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April 29, 2014
U.S. commercial and recreational saltwater fishing generated more than $199 billion in sales in 2012, a gain of seven percent over the previous year, with the economic impact of fishing jobs increasing three percent from 2011 to 2012, according to a new NOAA Fisheries economics report.
Further, two more fish stocks were rebuilt to target levels in 2013, bringing the number of rebuilt U.S. marine fish stocks to 34 since 2000, according to another NOAA Fisheries report also released today.
Taken together, the two reports, Fisheries Economics of the United States 2012 and the Status of U.S. Fisheries 2013, show positive trends in the steady rebuilding of the country’s federally managed fisheries off our coasts, and the important role fisheries contribute to the United States economy.
“These two reports highlight the steady rebuilding of U.S. fisheries and the broad and positive economic impact of commercial and recreational fishing to the nation’s economy. These reports are an excellent example of the environmental intelligence NOAA uses and provides every day,” said Eileen Sobeck, assistant NOAA administrator for fisheries. “Fishing is big business and culturally important in our country. On top of that, it supports a lot of jobs.”
According to the economics report, commercial and recreational fishing supported approximately 1.7 million jobs in 2012, the most recent year for which data are available, a gain over 2011’s 1.6 million. The commercial fishing industry — harvesters, processors and dealers, and wholesalers and retailers — generated $141 billion in sales, $39 billion in income, and supported 1.3 million jobs in 2012 in fishing and across the broader economy.
Recreational fishing generated $58 billion in sales, $19 billion in income, and supported 381,000 jobs in 2012 in fishing and across the broader economy.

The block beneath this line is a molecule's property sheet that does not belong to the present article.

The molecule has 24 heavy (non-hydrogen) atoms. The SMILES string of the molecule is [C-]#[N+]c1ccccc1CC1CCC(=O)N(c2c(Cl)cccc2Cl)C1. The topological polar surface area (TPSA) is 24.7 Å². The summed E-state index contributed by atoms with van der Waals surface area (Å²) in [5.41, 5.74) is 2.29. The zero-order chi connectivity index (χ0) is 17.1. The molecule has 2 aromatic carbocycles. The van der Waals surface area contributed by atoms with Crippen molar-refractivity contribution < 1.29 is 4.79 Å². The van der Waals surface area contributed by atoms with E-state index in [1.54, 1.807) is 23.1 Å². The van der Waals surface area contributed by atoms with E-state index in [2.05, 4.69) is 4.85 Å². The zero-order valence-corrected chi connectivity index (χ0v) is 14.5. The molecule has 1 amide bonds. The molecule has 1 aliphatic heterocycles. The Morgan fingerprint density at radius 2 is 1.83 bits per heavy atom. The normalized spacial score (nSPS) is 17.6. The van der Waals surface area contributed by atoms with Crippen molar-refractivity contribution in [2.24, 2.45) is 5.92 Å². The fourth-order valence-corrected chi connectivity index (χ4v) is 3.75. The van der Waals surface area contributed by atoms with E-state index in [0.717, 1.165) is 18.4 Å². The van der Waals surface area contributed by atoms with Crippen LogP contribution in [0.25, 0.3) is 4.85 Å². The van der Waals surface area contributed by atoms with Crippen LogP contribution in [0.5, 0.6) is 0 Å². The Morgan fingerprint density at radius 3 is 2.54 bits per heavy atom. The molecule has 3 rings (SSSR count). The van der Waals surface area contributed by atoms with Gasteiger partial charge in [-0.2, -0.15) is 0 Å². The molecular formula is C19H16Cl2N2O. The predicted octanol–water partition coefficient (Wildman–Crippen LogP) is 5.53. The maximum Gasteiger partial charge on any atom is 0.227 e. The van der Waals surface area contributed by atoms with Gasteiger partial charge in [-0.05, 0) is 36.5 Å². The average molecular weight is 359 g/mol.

The annual economics report also breaks down the sales, income and job figures for each coastal state. The five states that generated the most commercial fishing jobs in 2012 were California, Massachusetts, Florida, Washington and Alaska. The five states that generated the most recreational fishing jobs were Florida, North Carolina, Louisiana, Texas and New Jersey.
The other new report, Status of U.S. Fisheries 2013, also shows improvement as U.S. fisheries continue to rebuild. The two stocks rebuilt in 2013 are Southern Atlantic Coast black sea bass and Sacramento River fall Chinook salmon.
As an example of the benefits from sustainable management, Southern Atlantic Coast black sea bass is a popular fish prized by recreational anglers, charter boat captains, and commercial fishermen alike. The stock ranges from Cape Hatteras to the Florida Keys and is managed by the South Atlantic Fishery Management Council. It was declared overfished in 2005 and NOAA Fisheries instituted a rebuilding plan in 2006. Management measures for both the commercial and recreational fisheries led to an early recovery of the stock. As a result of rebuilding, annual catch limits have more than doubled.
“Sustainable management of our fish stocks is critically important to the nation’s economy. These results demonstrate the strength of the U.S. science-based management model under the Magnuson-Stevens Fishery Conservation and Management Act,” Sobeck said. “The positive impacts we see in these two reports continue a long-term trend in improving the stock status and rebuilding in U.S. fisheries using sustainable management practices. The percent of assessed stocks that are not overfished or subject to overfishing continues to improve, with 91 percent of those stocks not subject to overfishing and 83 percent not overfished.”
The Status of U.S. Fisheries 2013 highlights the progress that collectively, NOAA Fisheries, the regional fishery management councils, and stakeholders have made to end overfishing and rebuild stocks. The report is submitted annually to Congress.
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